Your medical team is going through some big changes right now. With mandated social distancing measures, all procedures are taking longer, and staff has had to adapt to curbside veterinary medicine. The following tips were taken from the RACE-approved webinar, “Optimal Staffing for Shelter Medical Departments & Clinics,” featuring San Diego Humane Society’s Senior Vice President for Organizational Development, Audrey Lang, MS, SPHR, and Zarah Hedge, DVM, MPH, DACVPM, DABVP, Chief Medical Officer.
Presented in collaboration with the Association of Shelter Veterinarians, the webinar was recorded pre-pandemic. But the tips on keeping your staff functioning as efficiently and stress-free as possible are more important than ever.
How Efficiently Are You Using Staff?
Are you utilizing your RVTs to their fullest potential? “Make sure they’re doing everything they went to school for,” urge Lang & Hedge. At SDHS, for example, RVTs are doing patient re-checks—which not only frees up time for the DVMs, it increases work satisfaction for the RVTs, who get to use their skills.
You’ll also want to take a look at the workload of your DVMs—are they doing tasks that could be done by other staff (including non-medical staff)?
Rotate Difficult Surgeries
At SDHS, DVMs are encouraged not to perform difficult surgeries back-to-back. “This reduces employee time under stress and allows for recovery,” say Lang & Hedge.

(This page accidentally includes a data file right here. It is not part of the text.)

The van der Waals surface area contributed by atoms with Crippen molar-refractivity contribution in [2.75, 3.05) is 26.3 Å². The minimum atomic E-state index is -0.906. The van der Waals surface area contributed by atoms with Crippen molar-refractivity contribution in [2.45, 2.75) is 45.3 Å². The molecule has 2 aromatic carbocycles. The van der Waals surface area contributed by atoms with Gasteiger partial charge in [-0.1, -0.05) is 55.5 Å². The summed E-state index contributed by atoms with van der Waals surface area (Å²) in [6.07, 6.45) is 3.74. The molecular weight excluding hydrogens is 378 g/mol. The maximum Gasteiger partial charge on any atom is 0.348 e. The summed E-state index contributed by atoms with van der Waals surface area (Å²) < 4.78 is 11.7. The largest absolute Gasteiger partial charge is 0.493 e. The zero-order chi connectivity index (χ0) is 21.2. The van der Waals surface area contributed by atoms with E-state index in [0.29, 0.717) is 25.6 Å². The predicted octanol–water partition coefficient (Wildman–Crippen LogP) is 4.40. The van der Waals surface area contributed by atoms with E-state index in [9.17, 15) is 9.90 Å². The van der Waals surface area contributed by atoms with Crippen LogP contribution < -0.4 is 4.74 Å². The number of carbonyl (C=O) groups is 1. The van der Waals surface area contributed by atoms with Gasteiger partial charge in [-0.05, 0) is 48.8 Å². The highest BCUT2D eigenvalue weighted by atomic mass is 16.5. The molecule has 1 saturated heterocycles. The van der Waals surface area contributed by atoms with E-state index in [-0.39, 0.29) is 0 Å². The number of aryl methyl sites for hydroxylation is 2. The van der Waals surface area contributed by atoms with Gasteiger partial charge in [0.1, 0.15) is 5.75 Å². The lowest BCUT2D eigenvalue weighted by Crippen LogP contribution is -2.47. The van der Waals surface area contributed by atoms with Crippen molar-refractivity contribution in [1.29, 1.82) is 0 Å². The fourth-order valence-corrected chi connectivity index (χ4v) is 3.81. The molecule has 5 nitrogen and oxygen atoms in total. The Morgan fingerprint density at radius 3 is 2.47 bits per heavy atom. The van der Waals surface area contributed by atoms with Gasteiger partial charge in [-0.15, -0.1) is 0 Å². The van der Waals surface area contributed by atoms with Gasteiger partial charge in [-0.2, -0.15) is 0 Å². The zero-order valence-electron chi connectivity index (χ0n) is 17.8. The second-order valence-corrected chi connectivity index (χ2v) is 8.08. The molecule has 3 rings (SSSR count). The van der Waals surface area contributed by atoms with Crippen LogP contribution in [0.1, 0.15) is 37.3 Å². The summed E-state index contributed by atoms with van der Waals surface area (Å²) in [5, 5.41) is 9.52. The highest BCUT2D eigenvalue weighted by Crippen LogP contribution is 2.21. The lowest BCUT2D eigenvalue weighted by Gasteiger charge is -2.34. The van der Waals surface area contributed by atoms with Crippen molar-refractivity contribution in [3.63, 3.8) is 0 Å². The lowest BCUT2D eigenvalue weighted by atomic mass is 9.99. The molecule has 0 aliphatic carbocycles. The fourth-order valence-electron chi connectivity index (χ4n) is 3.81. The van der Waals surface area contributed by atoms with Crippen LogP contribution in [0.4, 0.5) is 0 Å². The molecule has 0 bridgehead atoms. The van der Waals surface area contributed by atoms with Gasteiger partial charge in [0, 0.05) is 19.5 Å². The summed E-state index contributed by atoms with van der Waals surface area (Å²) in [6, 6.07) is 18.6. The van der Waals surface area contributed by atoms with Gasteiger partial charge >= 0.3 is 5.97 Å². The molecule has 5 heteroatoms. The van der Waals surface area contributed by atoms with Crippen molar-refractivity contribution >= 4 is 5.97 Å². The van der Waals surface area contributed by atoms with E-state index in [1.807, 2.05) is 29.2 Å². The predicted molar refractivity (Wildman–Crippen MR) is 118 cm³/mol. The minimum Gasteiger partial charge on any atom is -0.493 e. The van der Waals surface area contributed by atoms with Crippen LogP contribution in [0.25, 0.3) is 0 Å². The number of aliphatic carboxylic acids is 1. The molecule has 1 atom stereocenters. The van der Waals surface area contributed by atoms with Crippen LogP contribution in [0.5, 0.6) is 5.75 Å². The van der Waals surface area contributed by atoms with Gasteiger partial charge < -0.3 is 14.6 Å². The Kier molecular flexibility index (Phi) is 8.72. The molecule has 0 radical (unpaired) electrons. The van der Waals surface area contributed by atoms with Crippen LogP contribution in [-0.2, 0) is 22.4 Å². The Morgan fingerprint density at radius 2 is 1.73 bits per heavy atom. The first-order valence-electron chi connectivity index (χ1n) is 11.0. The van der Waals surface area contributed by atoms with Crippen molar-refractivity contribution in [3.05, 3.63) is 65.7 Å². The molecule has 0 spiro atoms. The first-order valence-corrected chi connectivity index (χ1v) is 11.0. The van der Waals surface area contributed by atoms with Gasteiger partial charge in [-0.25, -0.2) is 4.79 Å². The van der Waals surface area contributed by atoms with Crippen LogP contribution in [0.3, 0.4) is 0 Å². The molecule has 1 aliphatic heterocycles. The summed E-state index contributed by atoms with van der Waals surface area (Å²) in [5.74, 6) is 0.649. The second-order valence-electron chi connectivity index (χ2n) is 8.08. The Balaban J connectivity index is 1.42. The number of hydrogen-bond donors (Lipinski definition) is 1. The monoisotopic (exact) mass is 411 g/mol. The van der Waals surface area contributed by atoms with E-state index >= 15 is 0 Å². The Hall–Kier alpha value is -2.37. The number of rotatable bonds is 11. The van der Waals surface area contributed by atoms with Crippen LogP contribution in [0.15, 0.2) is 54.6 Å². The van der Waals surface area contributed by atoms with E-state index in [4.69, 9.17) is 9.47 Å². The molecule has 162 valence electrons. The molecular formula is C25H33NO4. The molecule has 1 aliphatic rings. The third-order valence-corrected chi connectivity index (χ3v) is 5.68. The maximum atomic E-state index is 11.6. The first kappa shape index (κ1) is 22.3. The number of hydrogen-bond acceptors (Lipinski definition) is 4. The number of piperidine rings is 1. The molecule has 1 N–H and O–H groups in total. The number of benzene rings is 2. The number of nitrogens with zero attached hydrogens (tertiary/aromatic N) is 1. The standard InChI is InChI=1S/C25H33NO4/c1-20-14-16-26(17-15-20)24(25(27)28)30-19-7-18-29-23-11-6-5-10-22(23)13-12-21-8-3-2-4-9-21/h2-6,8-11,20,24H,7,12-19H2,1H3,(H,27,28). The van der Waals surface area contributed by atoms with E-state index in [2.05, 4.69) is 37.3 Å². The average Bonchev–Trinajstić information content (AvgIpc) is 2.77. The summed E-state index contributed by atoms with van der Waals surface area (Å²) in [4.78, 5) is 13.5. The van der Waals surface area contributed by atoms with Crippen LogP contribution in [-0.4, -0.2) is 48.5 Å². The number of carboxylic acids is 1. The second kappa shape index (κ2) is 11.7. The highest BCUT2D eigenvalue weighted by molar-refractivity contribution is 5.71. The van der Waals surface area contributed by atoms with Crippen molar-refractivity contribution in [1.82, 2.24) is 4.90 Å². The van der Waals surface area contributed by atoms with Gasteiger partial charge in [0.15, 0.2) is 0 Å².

Implement Alternative Work Schedules
It took two years to transition completely, but once SDHS went on an alternative schedule for medical teams—four 10-hour days instead of five 8-hour days—they saw a huge increase in staff satisfaction. “Laws vary by state on what you’ll need to do,” says Lang, so finding out your state’s requirements is the first step if you’d like to explore this option. This may include having employees waive the right to overtime for working more than 8 hours, checking with bargaining units if you’re a union house, and holding a secret ballot vote on the proposed new schedule.
Supplement Medical Team with Non-medical Staff
SDHS recently dropped the RVT requirement for their medical supervisors, reshaping the role to a non-medical one. The position is focused on administrative and operations duties. As RVTs are known to be in high demand, this has opened up the pool of qualified applicants.